One of my pet peeves about Google Analytics has to do with nomenclature. For example, a User isn’t really a user but a browser instance, and Direct traffic isn’t necessarily “direct” at all, but rather just traffic that has no discernible source. But being so invested in content analytics, my biggest gripe has to do with Pageviews.

A Pageview in Google Analytics is collected when a hit with the hit type pageview is received successfully by the Google Analytics endpoint. This hit is dispatched most often with a JavaScript library such as Google Tag Manager or gtag.js.

The problem with the name is that it doesn’t really tell you at all whether the page was viewed or not. It just tells you that a line of JavaScript was executed on the page.

Luckily, pageviews aren’t typically at the top of the list of Most Actionable KPIs, but you still see them being referenced especially in journals that rely on clicks rather than engagement.

With this #GTMTips post (my one hundredth!), I want to show you an extremely simple way of adding this crucial metadata of page visibility to your Google Analytics hits, so that you can segment your data for qualified pageviews, and maybe even ignore events that happen when the page is not visible.

Tip 100: Send page visibility state as a custom dimension to GA

The steps are simple:

  1. Create a Hit-scoped Custom Dimension in Google Analytics, and make note of its index.

  2. In Google Tag Manager, create a new JavaScript variable for document.hidden (see below).

  3. Then, still in GTM, edit your Google Analytics Settings variable, and add a new Custom Dimension with the index from step (1) and the variable from step (2).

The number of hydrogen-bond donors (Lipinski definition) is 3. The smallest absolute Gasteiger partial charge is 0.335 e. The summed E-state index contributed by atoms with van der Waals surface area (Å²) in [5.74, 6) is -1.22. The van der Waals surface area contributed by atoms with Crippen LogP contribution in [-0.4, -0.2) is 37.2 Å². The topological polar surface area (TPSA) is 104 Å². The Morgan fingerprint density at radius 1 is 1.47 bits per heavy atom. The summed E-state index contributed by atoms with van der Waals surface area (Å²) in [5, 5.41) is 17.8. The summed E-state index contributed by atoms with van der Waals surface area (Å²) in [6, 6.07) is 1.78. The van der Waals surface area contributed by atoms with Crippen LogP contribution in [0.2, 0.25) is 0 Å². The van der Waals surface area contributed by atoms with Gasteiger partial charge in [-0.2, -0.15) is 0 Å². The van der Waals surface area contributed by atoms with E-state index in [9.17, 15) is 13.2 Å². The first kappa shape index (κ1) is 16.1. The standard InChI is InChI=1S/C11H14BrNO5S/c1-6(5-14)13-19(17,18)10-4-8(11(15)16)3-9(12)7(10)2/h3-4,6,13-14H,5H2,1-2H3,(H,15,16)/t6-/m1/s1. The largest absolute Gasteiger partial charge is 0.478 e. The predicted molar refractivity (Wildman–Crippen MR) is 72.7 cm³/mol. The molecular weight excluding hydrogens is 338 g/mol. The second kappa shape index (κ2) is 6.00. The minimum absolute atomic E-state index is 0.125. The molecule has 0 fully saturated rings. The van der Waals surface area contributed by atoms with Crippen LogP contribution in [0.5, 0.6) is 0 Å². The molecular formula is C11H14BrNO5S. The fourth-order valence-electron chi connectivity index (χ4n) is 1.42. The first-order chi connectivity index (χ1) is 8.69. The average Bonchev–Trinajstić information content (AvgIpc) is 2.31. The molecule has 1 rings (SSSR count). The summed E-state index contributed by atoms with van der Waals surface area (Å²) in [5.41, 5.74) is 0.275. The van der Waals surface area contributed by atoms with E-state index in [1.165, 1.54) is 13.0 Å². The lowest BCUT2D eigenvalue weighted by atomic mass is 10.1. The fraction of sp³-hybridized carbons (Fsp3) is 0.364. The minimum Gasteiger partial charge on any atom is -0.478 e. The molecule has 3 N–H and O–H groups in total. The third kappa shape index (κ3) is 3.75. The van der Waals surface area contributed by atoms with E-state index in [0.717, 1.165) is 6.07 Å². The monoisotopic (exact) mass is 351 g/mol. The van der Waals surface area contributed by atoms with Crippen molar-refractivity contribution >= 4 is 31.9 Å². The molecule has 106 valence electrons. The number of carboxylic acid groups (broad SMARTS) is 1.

This is what the JavaScript variable looks like:

Note the Format Value settings. You need to cast the Boolean true and value (returned by document.hidden) into their string counterparts "true" and "false". Otherwise analytics.js has the annoying habit of converting Booleans to 1 and 0 which makes the reports difficult to intepret.

The document.hidden property is nicely supported by all the major browsers.

You don’t have to add the Custom Dimension to all your hits, but I personally think it makes sense. Why qualify just the pageviews? Events can happen “off-viewport” too, and it might make sense to focus only on the ones that happen in an active browser window. This is what the Google Analytics Settings variable would look like, assuming the index of the Custom Dimension is 13 and the variable name is {{document.hidden}}:

Finally, I’m not illusioned enough to think that this somehow “fixes” anything. Collecting visibility state doesn’t guarantee that the user is actually viewing anything, as they might be fetching their cup of coffee or dozing off in front of the screen. But I’m pretty convinced that this is an improvement especially when you want to consider pageviews to be true to their name.

So, that’s one hundred GTM tips all done. And it took me almost five years. I promise to get the next hundred done much, much faster!